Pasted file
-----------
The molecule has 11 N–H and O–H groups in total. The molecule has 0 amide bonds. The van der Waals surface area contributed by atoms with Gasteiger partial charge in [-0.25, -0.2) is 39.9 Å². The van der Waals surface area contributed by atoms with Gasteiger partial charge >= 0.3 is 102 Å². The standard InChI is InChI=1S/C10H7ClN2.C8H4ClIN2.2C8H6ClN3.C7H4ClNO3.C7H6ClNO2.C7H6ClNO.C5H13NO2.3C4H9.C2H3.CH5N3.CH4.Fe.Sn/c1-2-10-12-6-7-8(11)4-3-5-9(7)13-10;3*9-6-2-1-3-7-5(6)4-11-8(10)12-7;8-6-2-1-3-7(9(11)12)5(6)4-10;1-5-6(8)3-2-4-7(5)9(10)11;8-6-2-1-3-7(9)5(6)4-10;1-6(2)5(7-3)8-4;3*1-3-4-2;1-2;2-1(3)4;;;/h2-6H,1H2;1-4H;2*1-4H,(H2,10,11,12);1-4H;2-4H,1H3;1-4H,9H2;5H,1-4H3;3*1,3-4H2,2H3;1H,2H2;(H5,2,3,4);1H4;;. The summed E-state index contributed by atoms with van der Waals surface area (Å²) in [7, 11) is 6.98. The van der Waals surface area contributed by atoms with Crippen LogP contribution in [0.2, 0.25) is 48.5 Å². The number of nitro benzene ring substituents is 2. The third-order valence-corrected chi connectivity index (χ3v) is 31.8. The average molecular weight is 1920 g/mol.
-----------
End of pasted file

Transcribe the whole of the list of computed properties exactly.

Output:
The molecule has 11 N–H and O–H groups in total. The molecule has 0 amide bonds. The van der Waals surface area contributed by atoms with Gasteiger partial charge in [-0.25, -0.2) is 39.9 Å². The van der Waals surface area contributed by atoms with Gasteiger partial charge >= 0.3 is 102 Å². The standard InChI is InChI=1S/C10H7ClN2.C8H4ClIN2.2C8H6ClN3.C7H4ClNO3.C7H6ClNO2.C7H6ClNO.C5H13NO2.3C4H9.C2H3.CH5N3.CH4.Fe.Sn/c1-2-10-12-6-7-8(11)4-3-5-9(7)13-10;3*9-6-2-1-3-7-5(6)4-11-8(10)12-7;8-6-2-1-3-7(9(11)12)5(6)4-10;1-5-6(8)3-2-4-7(5)9(10)11;8-6-2-1-3-7(9)5(6)4-10;1-6(2)5(7-3)8-4;3*1-3-4-2;1-2;2-1(3)4;;;/h2-6H,1H2;1-4H;2*1-4H,(H2,10,11,12);1-4H;2-4H,1H3;1-4H,9H2;5H,1-4H3;3*1,3-4H2,2H3;1H,2H2;(H5,2,3,4);1H4;;. The summed E-state index contributed by atoms with van der Waals surface area (Å²) in [7, 11) is 6.98. The van der Waals surface area contributed by atoms with Crippen LogP contribution in [0.2, 0.25) is 48.5 Å². The number of nitro benzene ring substituents is 2. The third-order valence-corrected chi connectivity index (χ3v) is 31.8. The average molecular weight is 1920 g/mol.